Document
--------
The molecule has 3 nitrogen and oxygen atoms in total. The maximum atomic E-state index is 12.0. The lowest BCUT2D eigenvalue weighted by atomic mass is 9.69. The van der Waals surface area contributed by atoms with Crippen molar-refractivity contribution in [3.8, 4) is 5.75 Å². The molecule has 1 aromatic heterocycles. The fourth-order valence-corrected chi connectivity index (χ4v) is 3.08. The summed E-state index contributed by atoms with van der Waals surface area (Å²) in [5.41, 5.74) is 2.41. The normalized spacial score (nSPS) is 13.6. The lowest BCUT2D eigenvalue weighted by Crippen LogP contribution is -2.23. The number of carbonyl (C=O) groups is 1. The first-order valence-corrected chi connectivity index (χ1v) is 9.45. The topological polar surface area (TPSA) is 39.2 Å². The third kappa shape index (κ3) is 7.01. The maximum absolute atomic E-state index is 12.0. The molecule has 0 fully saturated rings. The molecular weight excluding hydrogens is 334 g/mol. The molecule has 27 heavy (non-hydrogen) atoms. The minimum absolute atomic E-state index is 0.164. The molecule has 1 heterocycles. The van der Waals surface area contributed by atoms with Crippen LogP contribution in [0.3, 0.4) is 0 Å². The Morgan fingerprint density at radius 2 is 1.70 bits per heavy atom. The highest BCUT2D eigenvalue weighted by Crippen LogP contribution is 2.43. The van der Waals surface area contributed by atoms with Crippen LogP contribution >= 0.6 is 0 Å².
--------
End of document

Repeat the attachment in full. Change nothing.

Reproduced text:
The molecule has 3 nitrogen and oxygen atoms in total. The maximum atomic E-state index is 12.0. The lowest BCUT2D eigenvalue weighted by atomic mass is 9.69. The van der Waals surface area contributed by atoms with Crippen molar-refractivity contribution in [3.8, 4) is 5.75 Å². The molecule has 1 aromatic heterocycles. The fourth-order valence-corrected chi connectivity index (χ4v) is 3.08. The summed E-state index contributed by atoms with van der Waals surface area (Å²) in [5.41, 5.74) is 2.41. The normalized spacial score (nSPS) is 13.6. The lowest BCUT2D eigenvalue weighted by Crippen LogP contribution is -2.23. The number of carbonyl (C=O) groups is 1. The first-order valence-corrected chi connectivity index (χ1v) is 9.45. The topological polar surface area (TPSA) is 39.2 Å². The third kappa shape index (κ3) is 7.01. The maximum absolute atomic E-state index is 12.0. The molecule has 0 fully saturated rings. The molecular weight excluding hydrogens is 334 g/mol. The molecule has 27 heavy (non-hydrogen) atoms. The minimum absolute atomic E-state index is 0.164. The molecule has 1 heterocycles. The van der Waals surface area contributed by atoms with Crippen LogP contribution in [0.3, 0.4) is 0 Å². The Morgan fingerprint density at radius 2 is 1.70 bits per heavy atom. The highest BCUT2D eigenvalue weighted by Crippen LogP contribution is 2.43. The van der Waals surface area contributed by atoms with Crippen LogP contribution >= 0.6 is 0 Å².